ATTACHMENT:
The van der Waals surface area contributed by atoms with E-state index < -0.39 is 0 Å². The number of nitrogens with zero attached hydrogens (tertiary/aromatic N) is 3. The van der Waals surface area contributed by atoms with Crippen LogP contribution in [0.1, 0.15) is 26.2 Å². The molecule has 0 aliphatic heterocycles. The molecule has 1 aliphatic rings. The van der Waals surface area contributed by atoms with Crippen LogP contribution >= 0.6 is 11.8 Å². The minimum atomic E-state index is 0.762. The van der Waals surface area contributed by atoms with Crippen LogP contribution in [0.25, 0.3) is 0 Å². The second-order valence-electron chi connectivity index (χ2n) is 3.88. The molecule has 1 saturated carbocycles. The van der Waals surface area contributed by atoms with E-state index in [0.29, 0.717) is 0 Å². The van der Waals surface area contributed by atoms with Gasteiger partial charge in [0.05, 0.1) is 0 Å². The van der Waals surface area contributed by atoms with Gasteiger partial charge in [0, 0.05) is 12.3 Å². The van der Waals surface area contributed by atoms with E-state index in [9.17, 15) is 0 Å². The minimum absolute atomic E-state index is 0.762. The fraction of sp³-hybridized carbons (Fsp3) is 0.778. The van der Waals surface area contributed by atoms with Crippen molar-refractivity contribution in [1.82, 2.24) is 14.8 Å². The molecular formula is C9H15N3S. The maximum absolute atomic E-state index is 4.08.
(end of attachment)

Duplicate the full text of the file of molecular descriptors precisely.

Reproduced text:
The van der Waals surface area contributed by atoms with E-state index < -0.39 is 0 Å². The number of nitrogens with zero attached hydrogens (tertiary/aromatic N) is 3. The van der Waals surface area contributed by atoms with Crippen LogP contribution in [0.1, 0.15) is 26.2 Å². The molecule has 0 aliphatic heterocycles. The molecule has 1 aliphatic rings. The van der Waals surface area contributed by atoms with Crippen LogP contribution >= 0.6 is 11.8 Å². The minimum atomic E-state index is 0.762. The van der Waals surface area contributed by atoms with Crippen LogP contribution in [0.25, 0.3) is 0 Å². The second-order valence-electron chi connectivity index (χ2n) is 3.88. The molecule has 1 saturated carbocycles. The van der Waals surface area contributed by atoms with E-state index in [0.29, 0.717) is 0 Å². The van der Waals surface area contributed by atoms with Gasteiger partial charge in [0.05, 0.1) is 0 Å². The van der Waals surface area contributed by atoms with Gasteiger partial charge in [0, 0.05) is 12.3 Å². The van der Waals surface area contributed by atoms with E-state index in [9.17, 15) is 0 Å². The minimum absolute atomic E-state index is 0.762. The fraction of sp³-hybridized carbons (Fsp3) is 0.778. The van der Waals surface area contributed by atoms with Crippen molar-refractivity contribution in [1.82, 2.24) is 14.8 Å². The molecular formula is C9H15N3S. The maximum absolute atomic E-state index is 4.08.